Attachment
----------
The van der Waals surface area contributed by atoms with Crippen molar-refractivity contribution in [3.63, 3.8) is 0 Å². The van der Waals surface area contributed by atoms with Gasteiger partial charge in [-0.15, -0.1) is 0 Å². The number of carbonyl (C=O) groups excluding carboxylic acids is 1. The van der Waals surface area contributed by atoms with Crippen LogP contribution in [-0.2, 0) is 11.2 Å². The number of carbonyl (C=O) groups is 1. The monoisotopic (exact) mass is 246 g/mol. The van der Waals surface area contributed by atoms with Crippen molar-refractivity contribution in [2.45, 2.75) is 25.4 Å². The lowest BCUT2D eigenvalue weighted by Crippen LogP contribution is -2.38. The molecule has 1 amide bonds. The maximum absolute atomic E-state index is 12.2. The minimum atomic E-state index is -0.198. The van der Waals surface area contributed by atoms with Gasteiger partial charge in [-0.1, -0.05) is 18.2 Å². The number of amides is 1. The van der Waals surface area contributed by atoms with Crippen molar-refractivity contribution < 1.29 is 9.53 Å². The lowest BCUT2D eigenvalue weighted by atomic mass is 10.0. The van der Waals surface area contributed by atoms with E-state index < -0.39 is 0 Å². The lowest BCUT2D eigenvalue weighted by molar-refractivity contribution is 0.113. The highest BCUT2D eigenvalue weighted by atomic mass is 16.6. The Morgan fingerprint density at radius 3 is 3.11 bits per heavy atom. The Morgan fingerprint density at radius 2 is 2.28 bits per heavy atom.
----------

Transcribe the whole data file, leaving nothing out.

The van der Waals surface area contributed by atoms with Crippen molar-refractivity contribution in [3.63, 3.8) is 0 Å². The van der Waals surface area contributed by atoms with Gasteiger partial charge in [-0.15, -0.1) is 0 Å². The number of carbonyl (C=O) groups excluding carboxylic acids is 1. The van der Waals surface area contributed by atoms with Crippen LogP contribution in [-0.2, 0) is 11.2 Å². The number of carbonyl (C=O) groups is 1. The monoisotopic (exact) mass is 246 g/mol. The van der Waals surface area contributed by atoms with Crippen molar-refractivity contribution in [2.45, 2.75) is 25.4 Å². The lowest BCUT2D eigenvalue weighted by Crippen LogP contribution is -2.38. The molecule has 1 amide bonds. The maximum absolute atomic E-state index is 12.2. The minimum atomic E-state index is -0.198. The van der Waals surface area contributed by atoms with Gasteiger partial charge in [-0.1, -0.05) is 18.2 Å². The number of amides is 1. The van der Waals surface area contributed by atoms with Crippen molar-refractivity contribution < 1.29 is 9.53 Å². The lowest BCUT2D eigenvalue weighted by atomic mass is 10.0. The van der Waals surface area contributed by atoms with E-state index < -0.39 is 0 Å². The lowest BCUT2D eigenvalue weighted by molar-refractivity contribution is 0.113. The highest BCUT2D eigenvalue weighted by atomic mass is 16.6. The Morgan fingerprint density at radius 3 is 3.11 bits per heavy atom. The Morgan fingerprint density at radius 2 is 2.28 bits per heavy atom.